NeXT got its foot in some very large corporate doors in September, closing sales with Chrysler Financial, Mobil Sales and Supply Corporation, and McCaw Cellular. The deals represent both large hardware and NeXTSTEP '486 commitments.
Chrysler Financial, an automotive-financing subsidiary of Chrysler Corporation based in Southfield, Michigan, will purchase 2500 copies of NeXTSTEP '486. The company plans to use the OS in a client-server environment to support over 100 branch offices throughout North America.
When a mission-critical custom application for auto financing is put in place, dealers will be able to access up-to-date, comprehensive data to offer wholesale and retail customers more timely lease financing. The company also hopes to extend the custom system to fleet buyers, including rental-car companies.
Sources report that the operating system will be running on Goldstar hardware. NeXT also signed a multiyear deal with Mobil Sales and Supply Corporation and Mobil Oil Corporation's Supply and Trading Division for 400 NeXTstations over the next 18 months. Installation and custom-software development will be overseen by mc2 technologies, a Greenwich, Connecticut-based subsidiary of Phibro Energy, one of NeXT's biggest clients to date and a worldwide leader in oil trading.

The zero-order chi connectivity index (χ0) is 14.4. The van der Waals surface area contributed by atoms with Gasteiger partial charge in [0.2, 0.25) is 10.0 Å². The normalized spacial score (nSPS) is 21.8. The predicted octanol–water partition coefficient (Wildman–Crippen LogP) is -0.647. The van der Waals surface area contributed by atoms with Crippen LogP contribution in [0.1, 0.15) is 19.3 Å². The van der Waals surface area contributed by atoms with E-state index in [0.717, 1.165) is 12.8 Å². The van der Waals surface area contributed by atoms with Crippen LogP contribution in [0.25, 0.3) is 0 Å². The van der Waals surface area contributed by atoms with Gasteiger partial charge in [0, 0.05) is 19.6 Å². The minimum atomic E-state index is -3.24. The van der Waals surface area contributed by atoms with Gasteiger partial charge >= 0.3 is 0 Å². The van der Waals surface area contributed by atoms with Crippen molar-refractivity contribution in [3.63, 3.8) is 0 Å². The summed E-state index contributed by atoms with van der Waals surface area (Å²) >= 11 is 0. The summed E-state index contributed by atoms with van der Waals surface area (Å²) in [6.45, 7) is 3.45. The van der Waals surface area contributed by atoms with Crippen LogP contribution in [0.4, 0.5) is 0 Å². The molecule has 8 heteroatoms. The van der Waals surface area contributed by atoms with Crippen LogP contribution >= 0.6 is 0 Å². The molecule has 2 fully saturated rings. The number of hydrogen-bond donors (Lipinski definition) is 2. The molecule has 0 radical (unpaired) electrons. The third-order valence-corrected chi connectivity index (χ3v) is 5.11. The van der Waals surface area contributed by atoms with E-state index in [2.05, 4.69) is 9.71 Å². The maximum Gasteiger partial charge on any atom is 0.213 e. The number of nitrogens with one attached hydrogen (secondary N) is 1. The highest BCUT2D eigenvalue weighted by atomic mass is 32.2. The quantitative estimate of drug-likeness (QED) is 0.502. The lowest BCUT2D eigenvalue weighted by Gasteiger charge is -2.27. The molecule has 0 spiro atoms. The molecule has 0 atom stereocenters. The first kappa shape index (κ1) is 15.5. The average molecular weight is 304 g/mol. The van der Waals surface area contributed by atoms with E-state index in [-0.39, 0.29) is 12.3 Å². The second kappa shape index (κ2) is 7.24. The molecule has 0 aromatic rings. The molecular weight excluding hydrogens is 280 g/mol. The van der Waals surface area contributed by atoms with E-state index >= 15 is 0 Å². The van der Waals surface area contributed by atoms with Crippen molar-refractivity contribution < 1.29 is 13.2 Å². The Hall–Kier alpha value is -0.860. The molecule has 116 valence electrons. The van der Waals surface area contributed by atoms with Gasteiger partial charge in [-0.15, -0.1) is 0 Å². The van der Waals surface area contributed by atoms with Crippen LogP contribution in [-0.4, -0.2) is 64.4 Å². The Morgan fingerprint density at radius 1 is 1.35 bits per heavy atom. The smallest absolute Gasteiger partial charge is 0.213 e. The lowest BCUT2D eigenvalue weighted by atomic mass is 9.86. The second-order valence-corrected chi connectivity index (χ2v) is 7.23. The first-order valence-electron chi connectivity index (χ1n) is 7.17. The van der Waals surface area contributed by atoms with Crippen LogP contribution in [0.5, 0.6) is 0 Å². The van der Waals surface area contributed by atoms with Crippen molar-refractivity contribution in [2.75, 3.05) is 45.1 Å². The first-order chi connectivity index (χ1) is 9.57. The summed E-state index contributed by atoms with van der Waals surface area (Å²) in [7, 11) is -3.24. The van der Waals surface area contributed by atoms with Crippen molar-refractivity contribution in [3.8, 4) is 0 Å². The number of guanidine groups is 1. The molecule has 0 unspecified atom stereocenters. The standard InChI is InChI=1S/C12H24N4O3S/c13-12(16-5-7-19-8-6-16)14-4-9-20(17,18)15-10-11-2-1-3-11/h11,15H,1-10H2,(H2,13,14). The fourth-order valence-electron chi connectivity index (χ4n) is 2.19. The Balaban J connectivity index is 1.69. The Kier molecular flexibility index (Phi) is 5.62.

Mobil plans to use the apps developed by mc2 technologies to integrate trading information into a unified environment; implement new derivative products; link front-office and back-office workers through a common database; and build customized tools for analytics, deal capture, and portfolio and risk management.
And in a deal that could add to NeXT's hardware bottom line even more significantly, McCaw Cellular, of Kirkland, Washington, plans to purchase and deploy several thousand NeXT machines over the next three to five years. McCaw, the largest provider of cellular phone service in the United States, planned to begin testing an in-house custom app in October.
After news in September that J.P. Morgan and Company was dropping NeXT from consideration as the platform of choice in its global trading department (see "Morgan drops NeXT," NeXTWORLD Extra, October 1992), the deals to Chrysler, Mobil, and McCaw Cellular were seen as important inroads to high-profile corporations that could help NeXT more easily win customers.